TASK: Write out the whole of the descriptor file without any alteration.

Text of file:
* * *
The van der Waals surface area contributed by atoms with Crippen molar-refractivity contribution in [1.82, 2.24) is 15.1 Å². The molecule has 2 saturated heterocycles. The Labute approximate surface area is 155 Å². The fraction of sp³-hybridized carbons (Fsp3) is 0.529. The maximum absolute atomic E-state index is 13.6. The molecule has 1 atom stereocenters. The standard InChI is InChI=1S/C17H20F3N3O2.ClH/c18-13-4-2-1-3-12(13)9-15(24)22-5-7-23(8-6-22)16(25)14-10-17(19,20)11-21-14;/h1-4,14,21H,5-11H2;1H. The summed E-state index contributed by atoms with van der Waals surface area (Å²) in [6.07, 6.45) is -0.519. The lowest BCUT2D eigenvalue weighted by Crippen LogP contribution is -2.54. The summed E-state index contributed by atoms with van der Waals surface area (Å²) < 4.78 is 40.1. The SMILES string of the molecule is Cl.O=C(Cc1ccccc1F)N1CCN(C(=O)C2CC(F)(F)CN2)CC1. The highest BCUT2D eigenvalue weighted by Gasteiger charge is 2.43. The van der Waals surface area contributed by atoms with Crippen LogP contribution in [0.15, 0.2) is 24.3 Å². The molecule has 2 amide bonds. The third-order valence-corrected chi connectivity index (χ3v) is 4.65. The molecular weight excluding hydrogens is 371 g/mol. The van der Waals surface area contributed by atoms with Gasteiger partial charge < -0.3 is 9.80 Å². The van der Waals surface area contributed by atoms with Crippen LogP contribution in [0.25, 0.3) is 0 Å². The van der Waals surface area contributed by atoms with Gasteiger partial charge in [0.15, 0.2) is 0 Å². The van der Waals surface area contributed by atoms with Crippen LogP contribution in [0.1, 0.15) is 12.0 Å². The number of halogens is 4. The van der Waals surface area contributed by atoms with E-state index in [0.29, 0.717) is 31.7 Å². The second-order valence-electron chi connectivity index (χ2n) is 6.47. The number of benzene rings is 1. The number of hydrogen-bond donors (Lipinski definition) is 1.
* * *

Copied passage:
The van der Waals surface area contributed by atoms with Crippen molar-refractivity contribution in [1.82, 2.24) is 15.1 Å². The molecule has 2 saturated heterocycles. The Labute approximate surface area is 155 Å². The fraction of sp³-hybridized carbons (Fsp3) is 0.529. The maximum absolute atomic E-state index is 13.6. The molecule has 1 atom stereocenters. The standard InChI is InChI=1S/C17H20F3N3O2.ClH/c18-13-4-2-1-3-12(13)9-15(24)22-5-7-23(8-6-22)16(25)14-10-17(19,20)11-21-14;/h1-4,14,21H,5-11H2;1H. The summed E-state index contributed by atoms with van der Waals surface area (Å²) in [6.07, 6.45) is -0.519. The lowest BCUT2D eigenvalue weighted by Crippen LogP contribution is -2.54. The summed E-state index contributed by atoms with van der Waals surface area (Å²) < 4.78 is 40.1. The SMILES string of the molecule is Cl.O=C(Cc1ccccc1F)N1CCN(C(=O)C2CC(F)(F)CN2)CC1. The highest BCUT2D eigenvalue weighted by Gasteiger charge is 2.43. The van der Waals surface area contributed by atoms with Crippen LogP contribution in [0.15, 0.2) is 24.3 Å². The molecule has 2 amide bonds. The third-order valence-corrected chi connectivity index (χ3v) is 4.65. The molecular weight excluding hydrogens is 371 g/mol. The van der Waals surface area contributed by atoms with Gasteiger partial charge < -0.3 is 9.80 Å². The van der Waals surface area contributed by atoms with Crippen LogP contribution in [0.25, 0.3) is 0 Å². The van der Waals surface area contributed by atoms with Gasteiger partial charge in [0.15, 0.2) is 0 Å². The van der Waals surface area contributed by atoms with Crippen LogP contribution in [0.1, 0.15) is 12.0 Å². The number of halogens is 4. The van der Waals surface area contributed by atoms with E-state index in [0.29, 0.717) is 31.7 Å². The second-order valence-electron chi connectivity index (χ2n) is 6.47. The number of benzene rings is 1. The number of hydrogen-bond donors (Lipinski definition) is 1.